businessman SURVEY and Results Analysis Discovery Concept

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Students of Mandt System, Train the Trainer events have always filled out paper evaluations at the end of the course. Traditionally Mandt National faculty have received high scores on our evaluations. One of the changes with our new system and our attempts at reducing the amount of paper we use is that evaluations are now completed online after the event has ended. Since switching to the online evaluations our instructor scores have been dropping. I’m not saying this to complain about it. If there is something that we are changing that people do not like, lower scores should be expected. If, however, there is something else at work, we may all, staff and students alike, want to look into this.

One possible explanation for lower instructor scores could be that people felt pressured to give high scores because they knew the trainer was collecting their evaluations and could look at them. No one really wants to hurt anyone’s feelings or say bad things to or about them before that person decides whether or not you have passed. So, this could have been artificially inflating our scores.

Another, and closely related possibility, is online flaming. Not only are students not worried about the trainer seeing the specific scores they were given by each student, but the anonymity of the online world can lead to flaming. Flaming is the increase of negative reactions because we feel less connected to the person on the other end of our scores or communication. Think about it, have you ever written a scorching email at the heat of the moment? Hopefully you were able to save it, read it, and make appropriate changes before hitting the send button. It is possible people are flaming with their evaluations.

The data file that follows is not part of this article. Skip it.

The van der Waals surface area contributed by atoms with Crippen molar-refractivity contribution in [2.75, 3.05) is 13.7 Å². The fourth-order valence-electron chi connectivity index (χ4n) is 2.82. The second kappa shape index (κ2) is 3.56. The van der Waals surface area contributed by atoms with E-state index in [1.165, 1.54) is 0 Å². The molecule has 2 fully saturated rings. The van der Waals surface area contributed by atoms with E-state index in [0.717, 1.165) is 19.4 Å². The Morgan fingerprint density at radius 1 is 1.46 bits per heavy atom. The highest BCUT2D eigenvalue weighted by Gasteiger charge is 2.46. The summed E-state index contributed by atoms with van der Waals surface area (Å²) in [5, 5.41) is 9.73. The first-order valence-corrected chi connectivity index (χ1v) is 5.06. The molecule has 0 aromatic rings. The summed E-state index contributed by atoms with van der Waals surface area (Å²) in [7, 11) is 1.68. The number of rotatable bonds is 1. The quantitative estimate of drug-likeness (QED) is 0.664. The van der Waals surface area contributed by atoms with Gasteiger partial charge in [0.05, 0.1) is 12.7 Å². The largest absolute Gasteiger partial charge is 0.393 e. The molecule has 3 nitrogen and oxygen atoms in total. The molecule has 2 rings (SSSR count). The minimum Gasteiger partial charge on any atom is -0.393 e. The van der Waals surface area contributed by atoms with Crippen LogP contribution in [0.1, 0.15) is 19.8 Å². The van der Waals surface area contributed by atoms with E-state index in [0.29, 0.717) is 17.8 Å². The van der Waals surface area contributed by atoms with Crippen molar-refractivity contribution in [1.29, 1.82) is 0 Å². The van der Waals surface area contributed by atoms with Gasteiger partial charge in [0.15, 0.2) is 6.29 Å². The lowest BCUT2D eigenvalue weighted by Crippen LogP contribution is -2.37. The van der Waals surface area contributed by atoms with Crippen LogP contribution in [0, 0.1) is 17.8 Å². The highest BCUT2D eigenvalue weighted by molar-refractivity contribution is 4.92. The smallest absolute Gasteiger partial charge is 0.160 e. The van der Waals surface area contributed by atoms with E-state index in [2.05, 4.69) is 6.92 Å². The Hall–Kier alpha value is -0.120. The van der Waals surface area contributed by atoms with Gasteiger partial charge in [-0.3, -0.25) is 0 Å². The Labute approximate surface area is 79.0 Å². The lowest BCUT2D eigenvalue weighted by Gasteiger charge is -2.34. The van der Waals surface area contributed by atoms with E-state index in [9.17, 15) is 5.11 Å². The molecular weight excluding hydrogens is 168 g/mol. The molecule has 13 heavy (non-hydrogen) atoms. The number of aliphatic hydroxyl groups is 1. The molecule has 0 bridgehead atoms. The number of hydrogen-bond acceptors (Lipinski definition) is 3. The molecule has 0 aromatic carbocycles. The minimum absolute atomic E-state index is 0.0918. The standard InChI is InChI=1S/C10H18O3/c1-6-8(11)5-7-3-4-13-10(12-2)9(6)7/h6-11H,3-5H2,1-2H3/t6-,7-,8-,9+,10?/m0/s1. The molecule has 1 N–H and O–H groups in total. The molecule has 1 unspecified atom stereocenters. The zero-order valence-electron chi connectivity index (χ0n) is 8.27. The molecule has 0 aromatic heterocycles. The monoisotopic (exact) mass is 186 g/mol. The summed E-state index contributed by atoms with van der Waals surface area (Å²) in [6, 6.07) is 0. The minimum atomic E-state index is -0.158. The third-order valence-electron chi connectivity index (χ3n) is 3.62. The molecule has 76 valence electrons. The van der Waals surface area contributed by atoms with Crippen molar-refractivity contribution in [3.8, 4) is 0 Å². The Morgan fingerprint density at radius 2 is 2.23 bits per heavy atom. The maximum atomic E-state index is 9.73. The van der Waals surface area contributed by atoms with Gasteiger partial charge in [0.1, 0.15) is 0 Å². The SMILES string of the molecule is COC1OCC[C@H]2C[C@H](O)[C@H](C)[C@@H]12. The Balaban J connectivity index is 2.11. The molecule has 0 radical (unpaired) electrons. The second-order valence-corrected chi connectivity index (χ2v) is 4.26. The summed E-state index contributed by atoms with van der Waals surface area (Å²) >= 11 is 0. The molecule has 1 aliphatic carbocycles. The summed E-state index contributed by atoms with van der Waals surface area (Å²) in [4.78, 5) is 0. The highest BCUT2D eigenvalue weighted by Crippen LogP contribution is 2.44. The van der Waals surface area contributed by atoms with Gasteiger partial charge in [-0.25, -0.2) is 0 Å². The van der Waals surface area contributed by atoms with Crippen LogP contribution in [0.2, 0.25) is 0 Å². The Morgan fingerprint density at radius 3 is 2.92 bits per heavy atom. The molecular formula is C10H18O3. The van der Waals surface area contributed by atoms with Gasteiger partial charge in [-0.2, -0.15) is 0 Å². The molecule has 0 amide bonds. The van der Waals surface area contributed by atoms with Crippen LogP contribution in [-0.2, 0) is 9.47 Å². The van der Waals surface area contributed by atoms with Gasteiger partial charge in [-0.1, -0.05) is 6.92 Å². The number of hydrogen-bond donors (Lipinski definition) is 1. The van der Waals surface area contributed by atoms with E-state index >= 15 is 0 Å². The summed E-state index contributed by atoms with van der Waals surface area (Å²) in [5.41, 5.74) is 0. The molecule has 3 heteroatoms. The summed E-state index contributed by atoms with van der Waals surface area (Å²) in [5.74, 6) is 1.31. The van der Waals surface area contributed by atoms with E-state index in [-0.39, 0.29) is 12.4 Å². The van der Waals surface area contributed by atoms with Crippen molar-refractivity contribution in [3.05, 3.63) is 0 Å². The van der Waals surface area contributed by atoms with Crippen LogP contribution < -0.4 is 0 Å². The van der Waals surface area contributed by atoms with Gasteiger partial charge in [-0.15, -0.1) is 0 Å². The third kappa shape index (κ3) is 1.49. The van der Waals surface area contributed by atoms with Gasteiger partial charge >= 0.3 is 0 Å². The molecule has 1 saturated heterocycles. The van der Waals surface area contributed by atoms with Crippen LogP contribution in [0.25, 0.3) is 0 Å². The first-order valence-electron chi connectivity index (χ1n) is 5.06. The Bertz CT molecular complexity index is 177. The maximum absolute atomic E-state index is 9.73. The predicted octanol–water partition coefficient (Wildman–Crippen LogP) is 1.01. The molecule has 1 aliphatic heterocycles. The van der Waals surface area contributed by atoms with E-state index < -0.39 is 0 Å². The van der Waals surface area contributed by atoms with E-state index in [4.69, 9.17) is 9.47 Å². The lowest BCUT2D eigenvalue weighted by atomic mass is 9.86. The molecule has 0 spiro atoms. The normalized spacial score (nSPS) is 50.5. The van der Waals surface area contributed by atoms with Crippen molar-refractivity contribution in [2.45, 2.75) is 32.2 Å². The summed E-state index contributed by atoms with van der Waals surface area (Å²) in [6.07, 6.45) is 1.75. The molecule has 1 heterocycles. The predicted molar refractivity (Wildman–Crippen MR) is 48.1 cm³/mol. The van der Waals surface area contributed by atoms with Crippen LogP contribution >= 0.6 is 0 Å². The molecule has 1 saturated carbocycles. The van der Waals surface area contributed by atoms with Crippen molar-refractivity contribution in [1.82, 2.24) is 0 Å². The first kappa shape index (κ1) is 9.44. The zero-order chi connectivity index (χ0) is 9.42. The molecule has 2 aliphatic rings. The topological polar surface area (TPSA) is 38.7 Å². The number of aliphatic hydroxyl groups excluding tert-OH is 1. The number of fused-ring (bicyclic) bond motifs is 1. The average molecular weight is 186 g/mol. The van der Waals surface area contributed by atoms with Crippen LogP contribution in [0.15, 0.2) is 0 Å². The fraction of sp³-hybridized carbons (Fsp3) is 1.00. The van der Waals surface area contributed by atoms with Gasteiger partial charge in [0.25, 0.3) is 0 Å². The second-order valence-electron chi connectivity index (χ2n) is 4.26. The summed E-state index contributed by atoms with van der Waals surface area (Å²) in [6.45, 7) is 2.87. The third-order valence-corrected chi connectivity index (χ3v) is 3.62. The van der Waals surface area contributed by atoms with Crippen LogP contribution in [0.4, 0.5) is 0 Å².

A third possible explanation may be that once people get home and think about their life, work, and Mandt, the experience of their training session is not as magical as they originally thought it was. In other words, they would give it high marks immediately after the event but a few days later the magic has worn off.

These are probably not the only three possible explanations. It is possible that our students in our Train the Trainer events are getting better and expecting more out of them. Maybe we are creating more honest relationships with our students and they feel freer to give us ‘true’ scores rather than artificially inflating them to make us feel better. Maybe it is something completely different. Maybe it is some combination of any of these possibilities.

I am hoping the explanation for the drop is something easily explained. I would like to think that all of our national faculty are good at creating positive, healthy relationships with our students. I would also hope that we create an atmosphere where carefronting (not confronting) can occur. If people really do have major concerns with something that happens during an event, I would like to think they feel secure enough in our relationship to talk with the faculty about it. As long as students are finding the Mandt Train the Trainer events useful, the bottom line is the scores should not matter. Thank you to everyone who fills out our feedback surveys with honest answers. Sometimes the truth does hurt.

This same idea of students filling out evaluations can be carried over to all local Mandt trainers with their staff and students. Do we provide our staff or students with opportunities to tell us what they really think about our work? Or, do we simply provide them a method of telling us how good we are? It is only when we have open and honest communication, or one could say assertive and authentic communication, that positive relationships thrive.

Dr.Dale Shannon – Mandt Faculty

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